The custom to dance in honor of the Torah on Simchat Torah was considered sufficiently weighty to override a rabbinic prohibition.[1] Not surprisingly, this custom is first recorded outside of Israel, in Babylonia, where the second day Yom Tov of Shemini Atzeret was also the day on which the annual cycle of Torah reading was completed.[2]
How did the Sifrei Torah become part of the dancing?
Especially given how careful we are about honoring the Torah, how did the custom to dance with the Sefer Torah develop?
In the Middle Ages, inspired by the hoshanot (circuits with lulav and etrog on Sukkot), a practice began in Ashkenaz of removing all Sifrei Torah from the aron kodesh on Simchat Torah, and of circling the bima with them, much as we circle the bima for hoshanot over the course of the holiday. Rema provides a report:
Shulchan Aruch OC 669 Rema
We call the last day of Yom Tov “Simchat Torah,” because we rejoice and make a festive meal for the completion of the Torah, and we have a custom that the one who completes the Torah and the one who begins Bereishit pledge donations and invite others to make a festivity. They had the custom in these lands to take out all the Torah scrolls from the aron on Simchat Torah at ma’ariv and shacharit, and sing songs and praises, each place in accordance with its custom. They also had the custom to go around the bima of the synagogue with the Torah scrolls, like we go around it with the lulav, and it is all for rejoicing.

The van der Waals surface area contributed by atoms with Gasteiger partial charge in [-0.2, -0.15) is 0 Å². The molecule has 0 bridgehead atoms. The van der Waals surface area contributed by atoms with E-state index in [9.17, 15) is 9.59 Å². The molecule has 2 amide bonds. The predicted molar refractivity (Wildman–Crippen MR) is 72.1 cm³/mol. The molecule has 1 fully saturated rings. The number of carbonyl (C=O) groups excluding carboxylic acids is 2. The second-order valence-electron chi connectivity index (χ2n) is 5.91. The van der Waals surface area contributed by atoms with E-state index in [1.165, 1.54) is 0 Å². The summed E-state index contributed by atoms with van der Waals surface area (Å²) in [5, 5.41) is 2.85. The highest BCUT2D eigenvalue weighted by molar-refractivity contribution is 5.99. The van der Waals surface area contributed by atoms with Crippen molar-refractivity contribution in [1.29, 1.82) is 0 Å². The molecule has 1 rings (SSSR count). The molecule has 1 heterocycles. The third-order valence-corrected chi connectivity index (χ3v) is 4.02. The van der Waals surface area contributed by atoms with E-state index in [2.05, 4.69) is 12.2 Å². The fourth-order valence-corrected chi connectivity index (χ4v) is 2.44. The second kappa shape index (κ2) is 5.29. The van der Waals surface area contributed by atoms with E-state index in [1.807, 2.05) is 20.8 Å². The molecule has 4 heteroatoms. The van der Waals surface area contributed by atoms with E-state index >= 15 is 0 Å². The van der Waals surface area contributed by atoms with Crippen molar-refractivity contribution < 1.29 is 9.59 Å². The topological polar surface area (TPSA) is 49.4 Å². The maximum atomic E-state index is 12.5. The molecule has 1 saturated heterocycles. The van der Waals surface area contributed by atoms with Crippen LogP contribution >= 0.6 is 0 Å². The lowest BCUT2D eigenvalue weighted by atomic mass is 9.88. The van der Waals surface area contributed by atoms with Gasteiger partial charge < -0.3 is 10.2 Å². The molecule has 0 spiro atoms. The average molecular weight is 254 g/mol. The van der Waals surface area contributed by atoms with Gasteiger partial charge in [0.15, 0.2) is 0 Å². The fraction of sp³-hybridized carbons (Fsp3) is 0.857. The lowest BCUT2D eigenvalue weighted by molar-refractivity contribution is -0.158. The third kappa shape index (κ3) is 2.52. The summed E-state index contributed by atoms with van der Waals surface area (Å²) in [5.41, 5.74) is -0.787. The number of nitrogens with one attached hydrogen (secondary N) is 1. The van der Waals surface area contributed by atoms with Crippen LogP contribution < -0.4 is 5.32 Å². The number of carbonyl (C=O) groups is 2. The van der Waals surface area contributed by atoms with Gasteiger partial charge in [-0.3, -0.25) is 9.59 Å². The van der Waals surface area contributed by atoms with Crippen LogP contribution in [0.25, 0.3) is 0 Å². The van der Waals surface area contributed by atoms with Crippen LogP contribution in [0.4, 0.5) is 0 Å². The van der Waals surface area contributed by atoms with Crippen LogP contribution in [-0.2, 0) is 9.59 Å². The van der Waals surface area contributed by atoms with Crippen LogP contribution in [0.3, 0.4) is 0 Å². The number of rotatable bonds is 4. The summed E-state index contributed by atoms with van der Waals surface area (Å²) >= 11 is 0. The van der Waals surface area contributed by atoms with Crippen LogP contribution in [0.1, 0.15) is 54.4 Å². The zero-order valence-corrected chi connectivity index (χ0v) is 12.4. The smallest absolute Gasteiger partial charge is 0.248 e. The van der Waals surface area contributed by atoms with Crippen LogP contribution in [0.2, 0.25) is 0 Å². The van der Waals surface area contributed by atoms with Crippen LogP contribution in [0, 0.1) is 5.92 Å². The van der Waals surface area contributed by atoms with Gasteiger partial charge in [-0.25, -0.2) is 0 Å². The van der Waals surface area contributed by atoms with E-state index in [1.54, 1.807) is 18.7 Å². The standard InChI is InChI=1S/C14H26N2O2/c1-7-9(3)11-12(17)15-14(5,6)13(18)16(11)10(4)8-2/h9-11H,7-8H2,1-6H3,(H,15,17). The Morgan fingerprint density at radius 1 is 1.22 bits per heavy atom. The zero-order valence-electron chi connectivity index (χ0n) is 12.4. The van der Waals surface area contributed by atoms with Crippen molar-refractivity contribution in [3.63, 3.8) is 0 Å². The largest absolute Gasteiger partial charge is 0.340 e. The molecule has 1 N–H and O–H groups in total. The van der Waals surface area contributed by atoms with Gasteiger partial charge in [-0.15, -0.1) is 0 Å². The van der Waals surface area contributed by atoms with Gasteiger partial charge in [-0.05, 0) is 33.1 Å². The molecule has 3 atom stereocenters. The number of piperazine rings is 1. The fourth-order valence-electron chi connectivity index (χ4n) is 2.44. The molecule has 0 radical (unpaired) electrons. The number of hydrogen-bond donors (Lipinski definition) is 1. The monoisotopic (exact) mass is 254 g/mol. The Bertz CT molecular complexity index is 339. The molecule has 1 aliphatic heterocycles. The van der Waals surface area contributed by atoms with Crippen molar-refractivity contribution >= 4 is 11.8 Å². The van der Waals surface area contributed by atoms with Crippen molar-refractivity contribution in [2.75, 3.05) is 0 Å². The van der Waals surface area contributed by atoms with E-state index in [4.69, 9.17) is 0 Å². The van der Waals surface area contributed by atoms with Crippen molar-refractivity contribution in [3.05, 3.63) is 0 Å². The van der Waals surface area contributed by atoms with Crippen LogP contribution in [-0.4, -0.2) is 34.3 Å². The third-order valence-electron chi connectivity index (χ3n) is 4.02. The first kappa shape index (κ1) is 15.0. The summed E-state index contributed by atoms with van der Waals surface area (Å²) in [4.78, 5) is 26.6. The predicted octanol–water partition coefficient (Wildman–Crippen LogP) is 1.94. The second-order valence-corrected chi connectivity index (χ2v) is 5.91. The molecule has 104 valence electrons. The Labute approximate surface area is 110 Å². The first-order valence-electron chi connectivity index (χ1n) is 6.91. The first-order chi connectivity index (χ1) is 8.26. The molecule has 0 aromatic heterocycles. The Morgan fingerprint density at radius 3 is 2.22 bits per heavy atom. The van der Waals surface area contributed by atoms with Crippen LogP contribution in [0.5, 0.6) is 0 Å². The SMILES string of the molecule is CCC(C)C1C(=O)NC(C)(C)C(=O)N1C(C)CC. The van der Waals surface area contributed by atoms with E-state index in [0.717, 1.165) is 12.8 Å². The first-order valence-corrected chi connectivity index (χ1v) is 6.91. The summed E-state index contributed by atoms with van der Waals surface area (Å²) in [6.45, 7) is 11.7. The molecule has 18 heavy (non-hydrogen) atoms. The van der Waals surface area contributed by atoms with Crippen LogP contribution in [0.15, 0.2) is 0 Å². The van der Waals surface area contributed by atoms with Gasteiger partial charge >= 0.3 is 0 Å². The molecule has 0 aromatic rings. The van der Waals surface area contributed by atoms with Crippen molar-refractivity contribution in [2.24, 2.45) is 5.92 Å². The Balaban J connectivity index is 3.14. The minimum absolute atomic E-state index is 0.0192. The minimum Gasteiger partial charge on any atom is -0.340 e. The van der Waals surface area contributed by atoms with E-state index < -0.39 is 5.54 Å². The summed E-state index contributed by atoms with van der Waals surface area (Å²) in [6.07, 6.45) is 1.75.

Rema does not specifically mention dancing here, though he does write about singing in honor of the Torah. He also notes without criticism that customs vary: "each place in accordance with its custom."
Though these developments were centered in Ashkenaz, Rema's late sixteenth-century contemporary in Eretz Yisrael, Arizal, innovated another such custom— dancing with the Sefer Torah for a full seven circuits around the bima.[3] This practice was popularized in the eighteenth century by a work of unknown authorship called Chemdat Yamim.[4]
Chemdat Yamim III Sukka 8